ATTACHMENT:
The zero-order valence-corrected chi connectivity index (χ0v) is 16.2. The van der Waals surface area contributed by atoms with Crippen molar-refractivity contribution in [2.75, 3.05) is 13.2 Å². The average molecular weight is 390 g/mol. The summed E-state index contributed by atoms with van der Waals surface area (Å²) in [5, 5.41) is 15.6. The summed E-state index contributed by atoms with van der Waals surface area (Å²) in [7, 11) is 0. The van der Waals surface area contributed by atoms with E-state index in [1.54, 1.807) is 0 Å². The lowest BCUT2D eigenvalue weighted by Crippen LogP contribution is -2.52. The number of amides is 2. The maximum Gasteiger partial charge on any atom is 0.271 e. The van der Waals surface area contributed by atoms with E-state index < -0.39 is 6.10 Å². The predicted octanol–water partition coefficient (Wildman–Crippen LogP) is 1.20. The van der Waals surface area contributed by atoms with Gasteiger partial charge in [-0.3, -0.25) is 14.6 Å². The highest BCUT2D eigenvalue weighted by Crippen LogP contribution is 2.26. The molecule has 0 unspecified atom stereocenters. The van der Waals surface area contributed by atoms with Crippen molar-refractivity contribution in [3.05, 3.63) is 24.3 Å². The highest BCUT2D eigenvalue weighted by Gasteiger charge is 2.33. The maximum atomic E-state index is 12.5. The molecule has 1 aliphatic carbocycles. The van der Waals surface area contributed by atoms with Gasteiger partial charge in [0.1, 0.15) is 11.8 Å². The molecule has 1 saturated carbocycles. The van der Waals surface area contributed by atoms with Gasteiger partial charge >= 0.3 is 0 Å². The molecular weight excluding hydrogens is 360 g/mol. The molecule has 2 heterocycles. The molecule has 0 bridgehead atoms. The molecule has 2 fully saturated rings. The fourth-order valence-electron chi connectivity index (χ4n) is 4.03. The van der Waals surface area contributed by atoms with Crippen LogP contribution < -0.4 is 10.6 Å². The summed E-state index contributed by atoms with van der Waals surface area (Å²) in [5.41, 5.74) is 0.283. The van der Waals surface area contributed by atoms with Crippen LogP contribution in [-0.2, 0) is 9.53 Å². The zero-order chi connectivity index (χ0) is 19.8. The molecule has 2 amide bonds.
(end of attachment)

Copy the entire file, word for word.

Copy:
The zero-order valence-corrected chi connectivity index (χ0v) is 16.2. The van der Waals surface area contributed by atoms with Crippen molar-refractivity contribution in [2.75, 3.05) is 13.2 Å². The average molecular weight is 390 g/mol. The summed E-state index contributed by atoms with van der Waals surface area (Å²) in [5, 5.41) is 15.6. The summed E-state index contributed by atoms with van der Waals surface area (Å²) in [7, 11) is 0. The van der Waals surface area contributed by atoms with E-state index in [1.54, 1.807) is 0 Å². The lowest BCUT2D eigenvalue weighted by Crippen LogP contribution is -2.52. The number of amides is 2. The maximum Gasteiger partial charge on any atom is 0.271 e. The van der Waals surface area contributed by atoms with E-state index < -0.39 is 6.10 Å². The predicted octanol–water partition coefficient (Wildman–Crippen LogP) is 1.20. The van der Waals surface area contributed by atoms with Gasteiger partial charge in [-0.3, -0.25) is 14.6 Å². The highest BCUT2D eigenvalue weighted by Crippen LogP contribution is 2.26. The molecule has 0 unspecified atom stereocenters. The van der Waals surface area contributed by atoms with Crippen molar-refractivity contribution in [3.05, 3.63) is 24.3 Å². The highest BCUT2D eigenvalue weighted by Gasteiger charge is 2.33. The maximum atomic E-state index is 12.5. The molecule has 1 aliphatic carbocycles. The van der Waals surface area contributed by atoms with Gasteiger partial charge in [0.1, 0.15) is 11.8 Å². The molecule has 1 saturated carbocycles. The van der Waals surface area contributed by atoms with Gasteiger partial charge >= 0.3 is 0 Å². The molecular weight excluding hydrogens is 360 g/mol. The molecule has 2 heterocycles. The molecule has 0 bridgehead atoms. The molecule has 2 fully saturated rings. The fourth-order valence-electron chi connectivity index (χ4n) is 4.03. The van der Waals surface area contributed by atoms with Crippen LogP contribution < -0.4 is 10.6 Å². The summed E-state index contributed by atoms with van der Waals surface area (Å²) in [5.41, 5.74) is 0.283. The van der Waals surface area contributed by atoms with Crippen LogP contribution in [-0.2, 0) is 9.53 Å². The zero-order chi connectivity index (χ0) is 19.8. The molecule has 2 amide bonds.